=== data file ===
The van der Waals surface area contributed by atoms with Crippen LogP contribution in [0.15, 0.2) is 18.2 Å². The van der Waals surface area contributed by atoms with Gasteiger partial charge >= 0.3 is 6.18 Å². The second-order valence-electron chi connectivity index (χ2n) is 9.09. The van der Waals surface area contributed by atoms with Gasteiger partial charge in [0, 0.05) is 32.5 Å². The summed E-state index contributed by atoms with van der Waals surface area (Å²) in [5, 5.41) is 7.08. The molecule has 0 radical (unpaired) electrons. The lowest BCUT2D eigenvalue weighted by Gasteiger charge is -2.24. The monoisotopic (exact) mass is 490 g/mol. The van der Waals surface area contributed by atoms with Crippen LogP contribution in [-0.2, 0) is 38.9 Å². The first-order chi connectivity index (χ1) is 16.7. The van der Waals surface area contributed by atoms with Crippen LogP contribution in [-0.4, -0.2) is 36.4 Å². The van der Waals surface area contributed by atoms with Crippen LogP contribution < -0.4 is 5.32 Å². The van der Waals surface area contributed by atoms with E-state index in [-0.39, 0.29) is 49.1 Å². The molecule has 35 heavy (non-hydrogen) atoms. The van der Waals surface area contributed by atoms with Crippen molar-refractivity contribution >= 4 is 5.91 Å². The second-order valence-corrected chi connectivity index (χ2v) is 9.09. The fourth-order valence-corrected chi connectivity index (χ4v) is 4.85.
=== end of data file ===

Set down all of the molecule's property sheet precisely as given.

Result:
The van der Waals surface area contributed by atoms with Crippen LogP contribution in [0.15, 0.2) is 18.2 Å². The van der Waals surface area contributed by atoms with Gasteiger partial charge >= 0.3 is 6.18 Å². The second-order valence-electron chi connectivity index (χ2n) is 9.09. The van der Waals surface area contributed by atoms with Gasteiger partial charge in [0, 0.05) is 32.5 Å². The summed E-state index contributed by atoms with van der Waals surface area (Å²) in [5, 5.41) is 7.08. The molecule has 0 radical (unpaired) electrons. The lowest BCUT2D eigenvalue weighted by Gasteiger charge is -2.24. The monoisotopic (exact) mass is 490 g/mol. The van der Waals surface area contributed by atoms with Crippen LogP contribution in [-0.2, 0) is 38.9 Å². The first-order chi connectivity index (χ1) is 16.7. The van der Waals surface area contributed by atoms with Crippen LogP contribution in [-0.4, -0.2) is 36.4 Å². The van der Waals surface area contributed by atoms with Crippen LogP contribution < -0.4 is 5.32 Å². The van der Waals surface area contributed by atoms with E-state index in [-0.39, 0.29) is 49.1 Å². The molecule has 35 heavy (non-hydrogen) atoms. The van der Waals surface area contributed by atoms with Crippen molar-refractivity contribution >= 4 is 5.91 Å². The second-order valence-corrected chi connectivity index (χ2v) is 9.09. The fourth-order valence-corrected chi connectivity index (χ4v) is 4.85.